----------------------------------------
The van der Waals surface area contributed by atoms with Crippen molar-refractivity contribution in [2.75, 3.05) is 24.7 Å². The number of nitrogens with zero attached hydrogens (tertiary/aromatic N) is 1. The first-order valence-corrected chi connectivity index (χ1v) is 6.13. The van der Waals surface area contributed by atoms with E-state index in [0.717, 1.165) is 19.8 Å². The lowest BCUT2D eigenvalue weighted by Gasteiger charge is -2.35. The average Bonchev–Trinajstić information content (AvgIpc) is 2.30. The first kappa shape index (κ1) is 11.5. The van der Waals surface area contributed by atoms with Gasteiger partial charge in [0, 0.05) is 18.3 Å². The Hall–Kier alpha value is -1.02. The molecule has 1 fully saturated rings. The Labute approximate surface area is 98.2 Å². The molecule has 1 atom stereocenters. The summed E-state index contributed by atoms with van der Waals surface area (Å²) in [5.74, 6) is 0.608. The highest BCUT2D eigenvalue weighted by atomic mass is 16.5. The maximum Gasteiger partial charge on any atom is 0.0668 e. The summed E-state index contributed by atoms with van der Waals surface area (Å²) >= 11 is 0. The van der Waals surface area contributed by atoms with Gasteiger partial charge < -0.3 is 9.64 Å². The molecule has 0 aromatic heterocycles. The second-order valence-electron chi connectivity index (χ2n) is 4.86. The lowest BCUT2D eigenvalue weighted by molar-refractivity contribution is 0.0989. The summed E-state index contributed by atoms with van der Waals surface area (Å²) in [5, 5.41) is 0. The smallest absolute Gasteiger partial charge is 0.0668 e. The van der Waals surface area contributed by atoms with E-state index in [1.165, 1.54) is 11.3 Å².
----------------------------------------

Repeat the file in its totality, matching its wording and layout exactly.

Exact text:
The van der Waals surface area contributed by atoms with Crippen molar-refractivity contribution in [2.75, 3.05) is 24.7 Å². The number of nitrogens with zero attached hydrogens (tertiary/aromatic N) is 1. The first-order valence-corrected chi connectivity index (χ1v) is 6.13. The van der Waals surface area contributed by atoms with E-state index in [0.717, 1.165) is 19.8 Å². The lowest BCUT2D eigenvalue weighted by Gasteiger charge is -2.35. The average Bonchev–Trinajstić information content (AvgIpc) is 2.30. The first kappa shape index (κ1) is 11.5. The van der Waals surface area contributed by atoms with Gasteiger partial charge in [0, 0.05) is 18.3 Å². The Hall–Kier alpha value is -1.02. The molecule has 1 fully saturated rings. The Labute approximate surface area is 98.2 Å². The molecule has 1 atom stereocenters. The summed E-state index contributed by atoms with van der Waals surface area (Å²) in [5.74, 6) is 0.608. The highest BCUT2D eigenvalue weighted by atomic mass is 16.5. The maximum Gasteiger partial charge on any atom is 0.0668 e. The summed E-state index contributed by atoms with van der Waals surface area (Å²) >= 11 is 0. The van der Waals surface area contributed by atoms with Gasteiger partial charge < -0.3 is 9.64 Å². The molecule has 0 aromatic heterocycles. The second-order valence-electron chi connectivity index (χ2n) is 4.86. The lowest BCUT2D eigenvalue weighted by molar-refractivity contribution is 0.0989. The summed E-state index contributed by atoms with van der Waals surface area (Å²) in [5, 5.41) is 0. The smallest absolute Gasteiger partial charge is 0.0668 e. The van der Waals surface area contributed by atoms with E-state index in [1.165, 1.54) is 11.3 Å².